Technology in Our Paddy Fields

Under the loving guidance of Parama Pūjya Sadyojāt Shaṅkarāshram Swāmījī, we are encouraged to apply our talents, creativity and expertise in the Sevā of our Mat͟h and the Samāja at large. Shailesh Chandāvarkar mām responded to this encouragement by coming up with an experiment for employing mechanical techniques in some of the processes involved in rice cultivation in the fields of Shrī Chitrāpur Mat͟h at Shirālī.

Ever since cultivation started in the paddy fields belonging to Shrī Chitrāpur Mat͟h, traditional manual labour was used in sowing, transplanting, weeding and harvesting of rice. It has been a constant challenge to find daily-wage labour skilled in these processes. Shailesh mām, who hails from a family of agriculturists, did some research and came up with an alternate solution for the paddy season of 2020. After obtaining Approval and Blessings of H.H. Swāmījī, Shailesh mām conducted some trials in the Ratha-Gāddă that is located just outside the Math gates.

The benefits of using Shailesh mām's approach were many. The traditional method of hiring daily-wage labour for manual work required 35 women and 6 men working 5 hours per day for two days to complete the transplantation process in the one and half acres of the Ratha-Gāddă The same work was done using an automatic transplanting machine in only three and half hours with just one operator and two men. Not just that, only 21 kg of paddy seeds were used as compared to the earlier 40 kg. After a 15 day interval, the weeding process commenced using a weeding machine hired by Shailesh mām. This process of weeding is typically done three times and if the need arises, manual weeding maybe done by two daily wagers. Even while harvesting, using a reaper significantly reduced the labour and time required.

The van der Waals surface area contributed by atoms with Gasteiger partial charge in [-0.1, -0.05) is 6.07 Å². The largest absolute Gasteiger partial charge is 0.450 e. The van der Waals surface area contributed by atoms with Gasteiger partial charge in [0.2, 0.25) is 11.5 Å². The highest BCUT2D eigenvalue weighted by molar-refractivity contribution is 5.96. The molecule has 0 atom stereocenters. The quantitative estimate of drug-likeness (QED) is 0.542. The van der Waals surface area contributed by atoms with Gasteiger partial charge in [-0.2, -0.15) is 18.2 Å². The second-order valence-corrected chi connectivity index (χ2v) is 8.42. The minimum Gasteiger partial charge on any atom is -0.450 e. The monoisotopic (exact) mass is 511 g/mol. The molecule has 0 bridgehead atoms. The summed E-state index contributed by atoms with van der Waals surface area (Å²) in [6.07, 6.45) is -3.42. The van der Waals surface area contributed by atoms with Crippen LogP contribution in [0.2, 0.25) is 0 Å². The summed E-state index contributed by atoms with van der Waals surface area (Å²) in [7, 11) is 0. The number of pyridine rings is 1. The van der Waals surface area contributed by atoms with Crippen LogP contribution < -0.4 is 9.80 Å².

Mechanization in all the aspects of cultivating paddy meant choosing, procuring, hiring and supervising every detail with meticulous precision. Mild-steel angles of a particular thickness, frames with specific dimensions, paddy mats with exact specifications, mixture of soil, manure and sand in the exact ratio to be spread on the paddy mats, tilling, perfect leveling of the rice field, transplanting the paddy mats in the rice field, hiring of equipment and skilled labour were just some of the many things that had to be overseen with precise care and an eye for detail by Shailesh mām.

Four months after transplanting, Shailesh mām and his team were ready to harvest the fruits of their committed effort. Using a reaper, the harvesting was completed with only three people, well within three hours while the traditional method would have required 22 labourers working six hours a day, for one and a half days. Following the harvesting, the paddy was separated from the straws at the Ratha- Gāddā Gāddă itself and not at Kembre, as was the practice for the past few years. The final yield amounted to 19 quintals (61 kg) of paddy which was five quintals more than the yield that had accrued over the last several years-indeed, a moment of pride for Shailesh mām and his team! Shailesh mām offered this Sevā to the Mat͟h and Guruparamparā saying, “I am very thankful to Our Beloved Swāmījī for the ultimate Support and Guidance to try out these innovations in agriculture, which will help increase our produce manifold.”

Watch a summary of the entire process in the captioned video below:


These trials at Ratha-Gāddă seem to suggest that mechanising the cultivation of paddy would not only be cost and time effective,but also more productive while reducing dependence on daily-wage labour which is becoming increasingly scarce for this kind of work.